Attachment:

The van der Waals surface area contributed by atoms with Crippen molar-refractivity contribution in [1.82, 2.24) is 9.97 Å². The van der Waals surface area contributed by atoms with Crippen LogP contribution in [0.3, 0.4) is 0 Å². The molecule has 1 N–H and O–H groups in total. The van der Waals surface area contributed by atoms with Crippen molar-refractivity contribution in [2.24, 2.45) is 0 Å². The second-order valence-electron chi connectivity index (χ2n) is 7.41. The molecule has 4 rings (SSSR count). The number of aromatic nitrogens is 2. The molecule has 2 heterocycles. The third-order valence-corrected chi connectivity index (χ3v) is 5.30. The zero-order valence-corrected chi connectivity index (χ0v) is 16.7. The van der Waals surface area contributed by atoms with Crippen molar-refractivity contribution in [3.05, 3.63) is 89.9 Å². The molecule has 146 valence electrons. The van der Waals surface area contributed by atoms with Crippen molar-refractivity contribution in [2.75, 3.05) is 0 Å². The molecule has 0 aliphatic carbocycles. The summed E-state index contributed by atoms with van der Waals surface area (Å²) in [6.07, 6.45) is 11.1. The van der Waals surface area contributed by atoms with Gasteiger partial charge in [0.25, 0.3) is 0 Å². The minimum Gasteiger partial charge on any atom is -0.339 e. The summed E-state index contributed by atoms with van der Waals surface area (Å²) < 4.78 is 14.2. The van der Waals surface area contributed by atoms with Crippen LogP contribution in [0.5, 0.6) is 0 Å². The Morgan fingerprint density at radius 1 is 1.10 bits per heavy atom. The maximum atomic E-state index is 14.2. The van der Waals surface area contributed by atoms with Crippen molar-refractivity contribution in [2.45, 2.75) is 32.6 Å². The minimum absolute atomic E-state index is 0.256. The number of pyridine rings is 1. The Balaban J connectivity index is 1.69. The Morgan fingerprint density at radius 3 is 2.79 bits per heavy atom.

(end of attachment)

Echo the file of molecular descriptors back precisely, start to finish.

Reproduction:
The van der Waals surface area contributed by atoms with Crippen molar-refractivity contribution in [1.82, 2.24) is 9.97 Å². The van der Waals surface area contributed by atoms with Crippen LogP contribution in [0.3, 0.4) is 0 Å². The molecule has 1 N–H and O–H groups in total. The van der Waals surface area contributed by atoms with Crippen molar-refractivity contribution in [2.24, 2.45) is 0 Å². The second-order valence-electron chi connectivity index (χ2n) is 7.41. The molecule has 4 rings (SSSR count). The number of aromatic nitrogens is 2. The molecule has 2 heterocycles. The third-order valence-corrected chi connectivity index (χ3v) is 5.30. The zero-order valence-corrected chi connectivity index (χ0v) is 16.7. The van der Waals surface area contributed by atoms with Crippen molar-refractivity contribution in [3.05, 3.63) is 89.9 Å². The molecule has 146 valence electrons. The van der Waals surface area contributed by atoms with Crippen molar-refractivity contribution in [2.75, 3.05) is 0 Å². The molecule has 0 aliphatic carbocycles. The summed E-state index contributed by atoms with van der Waals surface area (Å²) in [6.07, 6.45) is 11.1. The van der Waals surface area contributed by atoms with Gasteiger partial charge in [0.25, 0.3) is 0 Å². The minimum Gasteiger partial charge on any atom is -0.339 e. The summed E-state index contributed by atoms with van der Waals surface area (Å²) < 4.78 is 14.2. The van der Waals surface area contributed by atoms with Crippen LogP contribution in [0.5, 0.6) is 0 Å². The Morgan fingerprint density at radius 1 is 1.10 bits per heavy atom. The maximum atomic E-state index is 14.2. The van der Waals surface area contributed by atoms with Crippen molar-refractivity contribution in [2.45, 2.75) is 32.6 Å². The minimum absolute atomic E-state index is 0.256. The number of pyridine rings is 1. The Balaban J connectivity index is 1.69. The Morgan fingerprint density at radius 3 is 2.79 bits per heavy atom.